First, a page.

Sean Marks picked the right subject when addressing Nets’ goals for next season – The Mercury News



Sean Marks picked the right subject when addressing Nets’ goals for next season – The Mercury News

Sean Marks previously lost this battle. He conceded defeat to Kyrie Irving’s immense basketball talent and fickle personality, abandoned all those edicts of “culture” and “accountability,” when Marks backtracked on never allowing a part-time player.

For reference, this is what Marks said Oct. 12, the day he announced Irving won’t play or practice with the Nets until he’s vaccinated:

“We will not permit any member of our team to participate with part-time availability. It is imperative that we continue to build chemistry as a team and remain true to our long-established values of togetherness and sacrifice. Our championship goals for the season have not changed, and to achieve these goals each member of our organization must pull in the same direction.”

And on Wednesday, with Irving’s free agency looming after three seasons in Brooklyn that only reinforced the point guard’s undependable reputation, Marks said this:

“We need people here that want to be here. That are selfless and want to be part of something bigger than themselves. And there’s an objective and there’s a goal at stake here. And in order to do that, we’re gonna need availability from everybody.”

Sound familiar?

The optimistic view of Marks’ latest stand is that he and neophyte owner Joe Tsai finally learned their lessons. Catering to Irving has got them one playoff series victory in three years, a wronged head coach (Kenny Atkinson), a silly choice of DeAndre Jordan over Jarrett Allen, a disgruntled All-Star (James Harden), a damaged former All-Star (Ben Simmons) and an enormous payroll.

It’s time for a change in commitment and philosophy.

In Year 1 with the Nets, Irving disappeared and, according to a source, kept the team in the dark about his shoulder injury as he sought second opinions. He then led a player coalition to boycott the NBA bubble and didn’t travel to Orlando.

In Year 2 with the Nets, Irving went AWOL early in the season and resurfaced in a party video while violating the NBA’s COVID-19 protocols.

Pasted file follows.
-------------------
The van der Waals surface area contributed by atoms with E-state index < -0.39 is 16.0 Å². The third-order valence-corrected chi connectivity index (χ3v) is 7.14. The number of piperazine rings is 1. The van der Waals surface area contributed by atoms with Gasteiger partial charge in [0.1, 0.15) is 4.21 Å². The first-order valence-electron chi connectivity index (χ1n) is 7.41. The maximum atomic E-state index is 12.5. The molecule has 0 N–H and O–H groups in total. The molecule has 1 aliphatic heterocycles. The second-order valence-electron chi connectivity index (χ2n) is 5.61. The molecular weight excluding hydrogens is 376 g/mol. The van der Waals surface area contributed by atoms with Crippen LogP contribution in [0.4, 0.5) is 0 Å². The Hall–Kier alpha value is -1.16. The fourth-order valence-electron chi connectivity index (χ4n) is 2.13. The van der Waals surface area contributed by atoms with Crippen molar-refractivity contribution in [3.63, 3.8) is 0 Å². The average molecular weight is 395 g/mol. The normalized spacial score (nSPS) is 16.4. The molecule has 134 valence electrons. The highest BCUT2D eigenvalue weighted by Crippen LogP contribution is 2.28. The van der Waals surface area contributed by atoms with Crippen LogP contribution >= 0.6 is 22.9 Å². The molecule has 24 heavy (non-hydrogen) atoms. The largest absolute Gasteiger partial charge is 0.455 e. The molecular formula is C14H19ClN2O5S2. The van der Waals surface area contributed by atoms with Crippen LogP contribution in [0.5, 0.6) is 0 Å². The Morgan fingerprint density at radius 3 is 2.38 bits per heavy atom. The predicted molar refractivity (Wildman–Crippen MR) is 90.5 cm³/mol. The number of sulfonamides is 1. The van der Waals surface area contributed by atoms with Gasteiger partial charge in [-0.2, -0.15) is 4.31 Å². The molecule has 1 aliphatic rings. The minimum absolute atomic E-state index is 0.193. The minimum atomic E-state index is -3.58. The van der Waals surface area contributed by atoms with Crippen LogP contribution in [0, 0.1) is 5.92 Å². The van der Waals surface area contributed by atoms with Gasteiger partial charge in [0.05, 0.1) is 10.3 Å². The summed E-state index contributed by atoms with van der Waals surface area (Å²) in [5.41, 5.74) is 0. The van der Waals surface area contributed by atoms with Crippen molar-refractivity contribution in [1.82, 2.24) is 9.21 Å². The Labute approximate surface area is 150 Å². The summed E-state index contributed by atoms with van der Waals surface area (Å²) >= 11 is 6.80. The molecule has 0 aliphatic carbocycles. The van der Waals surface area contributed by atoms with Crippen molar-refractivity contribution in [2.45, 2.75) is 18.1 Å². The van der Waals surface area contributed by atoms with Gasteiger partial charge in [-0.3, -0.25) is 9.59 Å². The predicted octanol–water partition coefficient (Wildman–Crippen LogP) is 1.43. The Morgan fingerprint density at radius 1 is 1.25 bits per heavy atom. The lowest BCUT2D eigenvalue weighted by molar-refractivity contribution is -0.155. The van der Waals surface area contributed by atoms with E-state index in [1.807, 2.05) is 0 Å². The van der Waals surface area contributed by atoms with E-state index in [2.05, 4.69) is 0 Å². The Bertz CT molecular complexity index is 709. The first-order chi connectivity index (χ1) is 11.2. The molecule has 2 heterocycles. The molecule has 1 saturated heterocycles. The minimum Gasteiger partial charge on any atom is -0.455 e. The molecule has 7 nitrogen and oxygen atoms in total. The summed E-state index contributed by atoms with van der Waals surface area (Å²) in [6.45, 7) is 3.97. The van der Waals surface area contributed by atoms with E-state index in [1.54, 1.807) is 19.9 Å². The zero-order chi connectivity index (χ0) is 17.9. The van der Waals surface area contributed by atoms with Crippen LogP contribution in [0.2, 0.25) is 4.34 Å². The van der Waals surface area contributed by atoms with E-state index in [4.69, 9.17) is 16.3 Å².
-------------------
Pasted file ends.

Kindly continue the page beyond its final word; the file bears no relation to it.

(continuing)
In Year 3, Irving refused the vaccine and was ineligible for home games until April.

He played 103 games total in three seasons.

So Marks had the right message Wednesday in his postseason presser. It was necessary and important to address the disappointment, rather than ignore the questions like Knicks president Leon Rose.

But until further notice, the skeptical view is easier to adopt. Irving is still in full control. He’ll return on his terms. The Nets are tied to the 30-year-old, for better or worse. They have no cap space to spend elsewhere. They can’t retrieve equal value in a sign-and-trade. Barring a complete abandonment of the plan — which wouldn’t be wise with Kevin Durant’s window still open — the Nets can’t afford to allow Irving to just walk away in free agency. They knew his reputation and gladly accepted the risks in the summer of 2019. Now they can only hope, without evidence of likelihood, that Irving becomes more reliable.

Sure, Marks and Tsai can set hard lines in negotiations. They can demand an incentive-laden contract based on games played. They can hope Irving picks up his player option. But this is the same point guard who sacrificed nearly half his salary last season to remain unvaccinated. He was docked nearly $1 million in game paychecks the previous season after his hiatus.

Irving is nothing if not undeterred by criticism and punishment.

In the last three weeks, Irving called himself a “martyr” and said he’ll be “managing the franchise” with the owner and front office. That’s not a sign of humility or regret or introspective changes.

At least Marks picked the right subject Wednesday, rather than blame a mandate or something unrelated to the ongoing issue. We’ll see if it makes any difference. It didn’t in October.

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Soruce : https://www.mercurynews.com/2022/05/11/stefan-bondy-sean-marks-picked-the-right-subject-when-addressing-nets-goals-for-next-season/

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